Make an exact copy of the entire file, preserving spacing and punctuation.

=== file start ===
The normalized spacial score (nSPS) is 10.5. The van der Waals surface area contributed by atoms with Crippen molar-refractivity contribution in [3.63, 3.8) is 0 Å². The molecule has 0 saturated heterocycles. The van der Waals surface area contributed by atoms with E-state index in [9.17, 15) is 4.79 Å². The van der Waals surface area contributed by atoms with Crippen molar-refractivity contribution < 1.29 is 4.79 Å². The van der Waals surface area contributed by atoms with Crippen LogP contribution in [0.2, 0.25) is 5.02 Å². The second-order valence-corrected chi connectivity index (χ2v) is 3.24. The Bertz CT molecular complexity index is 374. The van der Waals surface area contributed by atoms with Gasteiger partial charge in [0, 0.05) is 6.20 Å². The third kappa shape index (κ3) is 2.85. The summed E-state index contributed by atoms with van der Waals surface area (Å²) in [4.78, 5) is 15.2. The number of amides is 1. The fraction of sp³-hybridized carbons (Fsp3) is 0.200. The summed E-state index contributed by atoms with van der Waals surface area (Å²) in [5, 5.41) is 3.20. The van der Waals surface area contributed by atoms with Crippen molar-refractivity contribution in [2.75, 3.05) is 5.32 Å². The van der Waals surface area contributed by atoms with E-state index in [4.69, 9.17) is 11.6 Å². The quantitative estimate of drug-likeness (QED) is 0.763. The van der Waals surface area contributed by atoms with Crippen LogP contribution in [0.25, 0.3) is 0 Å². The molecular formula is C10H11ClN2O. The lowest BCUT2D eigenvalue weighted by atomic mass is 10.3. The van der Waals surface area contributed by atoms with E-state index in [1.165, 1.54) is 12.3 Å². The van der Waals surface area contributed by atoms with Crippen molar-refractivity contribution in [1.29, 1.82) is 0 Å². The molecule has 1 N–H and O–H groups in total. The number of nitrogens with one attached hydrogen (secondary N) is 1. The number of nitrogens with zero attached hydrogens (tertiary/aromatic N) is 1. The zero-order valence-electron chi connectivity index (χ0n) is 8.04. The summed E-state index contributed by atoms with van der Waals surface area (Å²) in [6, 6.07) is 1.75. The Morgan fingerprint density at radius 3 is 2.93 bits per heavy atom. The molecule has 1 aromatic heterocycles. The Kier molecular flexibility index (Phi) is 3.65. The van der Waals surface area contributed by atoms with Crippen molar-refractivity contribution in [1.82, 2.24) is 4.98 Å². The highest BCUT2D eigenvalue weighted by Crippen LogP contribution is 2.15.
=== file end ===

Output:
The normalized spacial score (nSPS) is 10.5. The van der Waals surface area contributed by atoms with Crippen molar-refractivity contribution in [3.63, 3.8) is 0 Å². The molecule has 0 saturated heterocycles. The van der Waals surface area contributed by atoms with E-state index in [9.17, 15) is 4.79 Å². The van der Waals surface area contributed by atoms with Crippen molar-refractivity contribution < 1.29 is 4.79 Å². The van der Waals surface area contributed by atoms with Crippen LogP contribution in [0.2, 0.25) is 5.02 Å². The second-order valence-corrected chi connectivity index (χ2v) is 3.24. The Bertz CT molecular complexity index is 374. The van der Waals surface area contributed by atoms with Gasteiger partial charge in [0, 0.05) is 6.20 Å². The third kappa shape index (κ3) is 2.85. The summed E-state index contributed by atoms with van der Waals surface area (Å²) in [4.78, 5) is 15.2. The number of amides is 1. The fraction of sp³-hybridized carbons (Fsp3) is 0.200. The summed E-state index contributed by atoms with van der Waals surface area (Å²) in [5, 5.41) is 3.20. The van der Waals surface area contributed by atoms with Crippen molar-refractivity contribution in [2.75, 3.05) is 5.32 Å². The van der Waals surface area contributed by atoms with E-state index in [4.69, 9.17) is 11.6 Å². The quantitative estimate of drug-likeness (QED) is 0.763. The van der Waals surface area contributed by atoms with Crippen LogP contribution in [0.25, 0.3) is 0 Å². The molecular formula is C10H11ClN2O. The lowest BCUT2D eigenvalue weighted by atomic mass is 10.3. The van der Waals surface area contributed by atoms with E-state index in [1.165, 1.54) is 12.3 Å². The van der Waals surface area contributed by atoms with Crippen molar-refractivity contribution in [1.29, 1.82) is 0 Å². The molecule has 1 N–H and O–H groups in total. The number of nitrogens with one attached hydrogen (secondary N) is 1. The number of nitrogens with zero attached hydrogens (tertiary/aromatic N) is 1. The zero-order valence-electron chi connectivity index (χ0n) is 8.04. The summed E-state index contributed by atoms with van der Waals surface area (Å²) in [6, 6.07) is 1.75. The Morgan fingerprint density at radius 3 is 2.93 bits per heavy atom. The molecule has 1 aromatic heterocycles. The Kier molecular flexibility index (Phi) is 3.65. The van der Waals surface area contributed by atoms with Crippen molar-refractivity contribution in [1.82, 2.24) is 4.98 Å². The highest BCUT2D eigenvalue weighted by Crippen LogP contribution is 2.15.